Get Thee Some Rosewater!

The first time I ever had panna cotta, I fell in love. While reminiscent of custard (think crème brûlée), panna cotta is thickened with gelatin rather than eggs, which allows the flavor of the other ingredients to really come through. It has a light and silky texture that coaxes you to let it melt on your tongue and it cries out for the kind of summer flavors from which memories are made.

I made this panna cotta with organic cherries, buttermilk, honey, and rosewater, which can be found in a Middle Eastern grocery or online. Perfect summer flavors for an uncomplicated yet sophisticated dessert.

Rosewater, Honey, and Cherry Panna Cotta

Rosewater, Honey, and Cherry Panna Cotta:

8 ripe red or black cherries, pitted

1 Tbsp. sugar

1 C. heavy cream

2 tsp. unflavored gelatin

1 C. buttermilk

5 Tbsp. honey

1 Tbsp. rosewater

1/2 tsp. vanilla

Start by placing the pitted cherries in a bowl and sprinkling with the 1 Tbsp. sugar. Stir the cherries until the sugar is fully dissolved.  Set aside.

Place the gelatin into a small bowl and cover with a little cold water (about 1 Tbsp.) and stir to activate the gelatin.  Set aside.

Warm the heavy cream (but not the buttermilk) and honey over medium-low heat in a heavy-bottomed saucepan, stirring regularly.  When the cream just barely begins to simmer around the edges, stir in the gelatin (it will be thick) and whisk until gelatin is fully dissolved. Add the buttermilk, rosewater, and the vanilla, and then strain in about 1 Tbsp. of the juice from the cherries, reserving the cherries themselves for a garnish.  The cherry juice gives the panna cotta a nice, rosy color. Stir to combine.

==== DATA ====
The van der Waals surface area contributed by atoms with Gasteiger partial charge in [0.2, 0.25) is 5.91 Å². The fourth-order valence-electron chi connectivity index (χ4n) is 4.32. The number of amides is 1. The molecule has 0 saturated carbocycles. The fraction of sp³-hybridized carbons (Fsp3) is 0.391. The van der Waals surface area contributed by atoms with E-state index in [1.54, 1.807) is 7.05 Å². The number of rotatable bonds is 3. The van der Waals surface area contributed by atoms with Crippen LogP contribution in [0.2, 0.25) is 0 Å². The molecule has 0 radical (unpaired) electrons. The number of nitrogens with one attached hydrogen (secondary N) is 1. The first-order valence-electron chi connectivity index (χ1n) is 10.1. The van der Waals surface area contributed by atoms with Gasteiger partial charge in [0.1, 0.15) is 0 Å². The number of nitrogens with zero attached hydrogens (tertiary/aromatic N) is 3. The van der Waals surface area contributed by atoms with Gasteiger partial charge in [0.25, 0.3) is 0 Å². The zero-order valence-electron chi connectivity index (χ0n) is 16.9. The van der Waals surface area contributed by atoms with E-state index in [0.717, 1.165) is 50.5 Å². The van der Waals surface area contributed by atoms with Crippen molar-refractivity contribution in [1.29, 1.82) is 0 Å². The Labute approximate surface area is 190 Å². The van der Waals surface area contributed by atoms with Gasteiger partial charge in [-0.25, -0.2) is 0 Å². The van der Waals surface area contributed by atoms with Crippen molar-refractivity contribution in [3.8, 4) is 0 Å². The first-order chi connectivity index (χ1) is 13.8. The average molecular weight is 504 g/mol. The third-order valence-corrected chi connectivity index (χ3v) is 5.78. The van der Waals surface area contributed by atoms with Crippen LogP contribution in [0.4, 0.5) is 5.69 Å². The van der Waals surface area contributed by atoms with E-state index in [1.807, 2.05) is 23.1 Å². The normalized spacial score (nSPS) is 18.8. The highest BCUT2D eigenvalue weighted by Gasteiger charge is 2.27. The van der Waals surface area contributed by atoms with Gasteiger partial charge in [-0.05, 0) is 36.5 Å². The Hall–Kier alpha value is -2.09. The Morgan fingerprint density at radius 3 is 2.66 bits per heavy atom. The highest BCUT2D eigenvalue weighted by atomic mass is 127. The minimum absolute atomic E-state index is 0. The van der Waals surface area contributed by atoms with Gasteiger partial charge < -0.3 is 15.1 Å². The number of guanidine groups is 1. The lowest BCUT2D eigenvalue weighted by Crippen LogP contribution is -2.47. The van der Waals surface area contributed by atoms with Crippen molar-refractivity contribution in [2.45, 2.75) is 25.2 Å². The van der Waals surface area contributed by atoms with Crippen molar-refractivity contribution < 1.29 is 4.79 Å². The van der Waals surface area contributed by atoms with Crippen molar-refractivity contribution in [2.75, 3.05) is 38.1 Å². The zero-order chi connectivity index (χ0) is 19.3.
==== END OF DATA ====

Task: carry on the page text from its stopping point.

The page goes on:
Divide the mixture between 6 ramekins.  It is easiest to pour if you transfer to a large glass measuring cup with a pour spout.  Chill for at least 2 hours or until set. You can make the panna cotta up to 3 days in advance, just be sure to wrap the custards individually with plastic wrap once they are set.

To serve, spoon a few cherry pieces and a little juice over each panna cotta.  Alternatively, you can warm the bases of the ramekins in hot water for about 15 seconds and invert the custards onto individual plates, spooning the cherries and juice on top.

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